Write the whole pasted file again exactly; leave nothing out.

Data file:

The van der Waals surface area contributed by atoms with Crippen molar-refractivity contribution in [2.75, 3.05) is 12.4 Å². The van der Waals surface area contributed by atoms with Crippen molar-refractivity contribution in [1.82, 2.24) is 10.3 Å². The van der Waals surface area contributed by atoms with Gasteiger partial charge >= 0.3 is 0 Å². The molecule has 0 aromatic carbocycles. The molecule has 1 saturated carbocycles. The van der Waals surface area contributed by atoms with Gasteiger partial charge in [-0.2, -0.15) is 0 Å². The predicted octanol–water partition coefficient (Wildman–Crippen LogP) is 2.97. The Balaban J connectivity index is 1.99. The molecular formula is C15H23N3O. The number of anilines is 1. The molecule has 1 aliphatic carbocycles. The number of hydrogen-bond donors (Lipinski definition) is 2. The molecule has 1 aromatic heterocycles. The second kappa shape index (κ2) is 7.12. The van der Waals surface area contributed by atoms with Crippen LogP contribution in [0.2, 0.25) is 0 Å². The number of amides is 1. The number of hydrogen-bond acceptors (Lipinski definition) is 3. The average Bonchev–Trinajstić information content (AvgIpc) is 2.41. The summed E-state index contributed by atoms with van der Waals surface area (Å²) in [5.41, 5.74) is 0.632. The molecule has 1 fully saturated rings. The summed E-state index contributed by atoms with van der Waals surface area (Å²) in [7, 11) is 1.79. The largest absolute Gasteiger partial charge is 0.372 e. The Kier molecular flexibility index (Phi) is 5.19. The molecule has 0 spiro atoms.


The van der Waals surface area contributed by atoms with Crippen molar-refractivity contribution in [2.75, 3.05) is 12.4 Å². The van der Waals surface area contributed by atoms with Crippen molar-refractivity contribution in [1.82, 2.24) is 10.3 Å². The van der Waals surface area contributed by atoms with Gasteiger partial charge >= 0.3 is 0 Å². The molecule has 0 aromatic carbocycles. The molecule has 1 saturated carbocycles. The van der Waals surface area contributed by atoms with Gasteiger partial charge in [-0.2, -0.15) is 0 Å². The predicted octanol–water partition coefficient (Wildman–Crippen LogP) is 2.97. The Balaban J connectivity index is 1.99. The molecular formula is C15H23N3O. The number of anilines is 1. The molecule has 1 aliphatic carbocycles. The number of hydrogen-bond donors (Lipinski definition) is 2. The molecule has 1 aromatic heterocycles. The second kappa shape index (κ2) is 7.12. The van der Waals surface area contributed by atoms with Crippen LogP contribution in [0.2, 0.25) is 0 Å². The number of amides is 1. The number of hydrogen-bond acceptors (Lipinski definition) is 3. The average Bonchev–Trinajstić information content (AvgIpc) is 2.41. The summed E-state index contributed by atoms with van der Waals surface area (Å²) in [5.41, 5.74) is 0.632. The molecule has 1 fully saturated rings. The summed E-state index contributed by atoms with van der Waals surface area (Å²) in [7, 11) is 1.79. The largest absolute Gasteiger partial charge is 0.372 e. The Kier molecular flexibility index (Phi) is 5.19. The molecule has 0 spiro atoms.